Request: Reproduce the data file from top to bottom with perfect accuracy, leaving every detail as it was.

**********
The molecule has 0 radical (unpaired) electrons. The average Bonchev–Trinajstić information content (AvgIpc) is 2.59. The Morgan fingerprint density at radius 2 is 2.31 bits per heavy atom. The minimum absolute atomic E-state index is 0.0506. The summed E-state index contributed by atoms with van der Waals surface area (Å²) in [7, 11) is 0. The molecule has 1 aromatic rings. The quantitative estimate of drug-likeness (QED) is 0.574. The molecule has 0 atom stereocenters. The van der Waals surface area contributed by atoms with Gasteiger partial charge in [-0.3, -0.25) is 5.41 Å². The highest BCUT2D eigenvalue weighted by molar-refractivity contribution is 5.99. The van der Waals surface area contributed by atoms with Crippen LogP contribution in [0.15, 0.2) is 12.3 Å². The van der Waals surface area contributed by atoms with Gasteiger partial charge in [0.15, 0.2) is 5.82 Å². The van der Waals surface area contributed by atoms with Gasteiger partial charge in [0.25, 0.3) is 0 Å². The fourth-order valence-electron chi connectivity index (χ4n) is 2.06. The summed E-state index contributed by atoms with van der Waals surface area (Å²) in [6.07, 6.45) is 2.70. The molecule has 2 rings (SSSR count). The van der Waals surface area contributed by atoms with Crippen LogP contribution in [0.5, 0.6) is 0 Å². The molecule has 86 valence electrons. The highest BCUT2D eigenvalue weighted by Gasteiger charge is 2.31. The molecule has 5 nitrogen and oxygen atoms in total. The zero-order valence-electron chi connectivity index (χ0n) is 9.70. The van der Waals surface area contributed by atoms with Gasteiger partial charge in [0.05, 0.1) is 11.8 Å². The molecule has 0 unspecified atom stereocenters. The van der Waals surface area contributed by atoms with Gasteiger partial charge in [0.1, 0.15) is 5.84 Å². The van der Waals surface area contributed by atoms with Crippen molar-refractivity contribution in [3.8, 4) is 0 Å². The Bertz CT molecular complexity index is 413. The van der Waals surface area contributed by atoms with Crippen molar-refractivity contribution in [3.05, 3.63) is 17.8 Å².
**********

The molecule has 0 radical (unpaired) electrons. The average Bonchev–Trinajstić information content (AvgIpc) is 2.59. The Morgan fingerprint density at radius 2 is 2.31 bits per heavy atom. The minimum absolute atomic E-state index is 0.0506. The summed E-state index contributed by atoms with van der Waals surface area (Å²) in [7, 11) is 0. The molecule has 1 aromatic rings. The quantitative estimate of drug-likeness (QED) is 0.574. The molecule has 0 atom stereocenters. The van der Waals surface area contributed by atoms with Gasteiger partial charge in [-0.3, -0.25) is 5.41 Å². The highest BCUT2D eigenvalue weighted by molar-refractivity contribution is 5.99. The van der Waals surface area contributed by atoms with Crippen LogP contribution in [0.15, 0.2) is 12.3 Å². The van der Waals surface area contributed by atoms with Gasteiger partial charge in [0.15, 0.2) is 5.82 Å². The van der Waals surface area contributed by atoms with Gasteiger partial charge in [0.25, 0.3) is 0 Å². The fourth-order valence-electron chi connectivity index (χ4n) is 2.06. The summed E-state index contributed by atoms with van der Waals surface area (Å²) in [6.07, 6.45) is 2.70. The molecule has 2 rings (SSSR count). The van der Waals surface area contributed by atoms with Crippen LogP contribution in [0.5, 0.6) is 0 Å². The molecule has 86 valence electrons. The highest BCUT2D eigenvalue weighted by Gasteiger charge is 2.31. The molecule has 5 nitrogen and oxygen atoms in total. The zero-order valence-electron chi connectivity index (χ0n) is 9.70. The van der Waals surface area contributed by atoms with Gasteiger partial charge in [0.05, 0.1) is 11.8 Å². The molecule has 0 unspecified atom stereocenters. The van der Waals surface area contributed by atoms with Gasteiger partial charge in [0.1, 0.15) is 5.84 Å². The van der Waals surface area contributed by atoms with Crippen molar-refractivity contribution in [3.8, 4) is 0 Å². The Bertz CT molecular complexity index is 413. The van der Waals surface area contributed by atoms with Crippen molar-refractivity contribution in [3.05, 3.63) is 17.8 Å².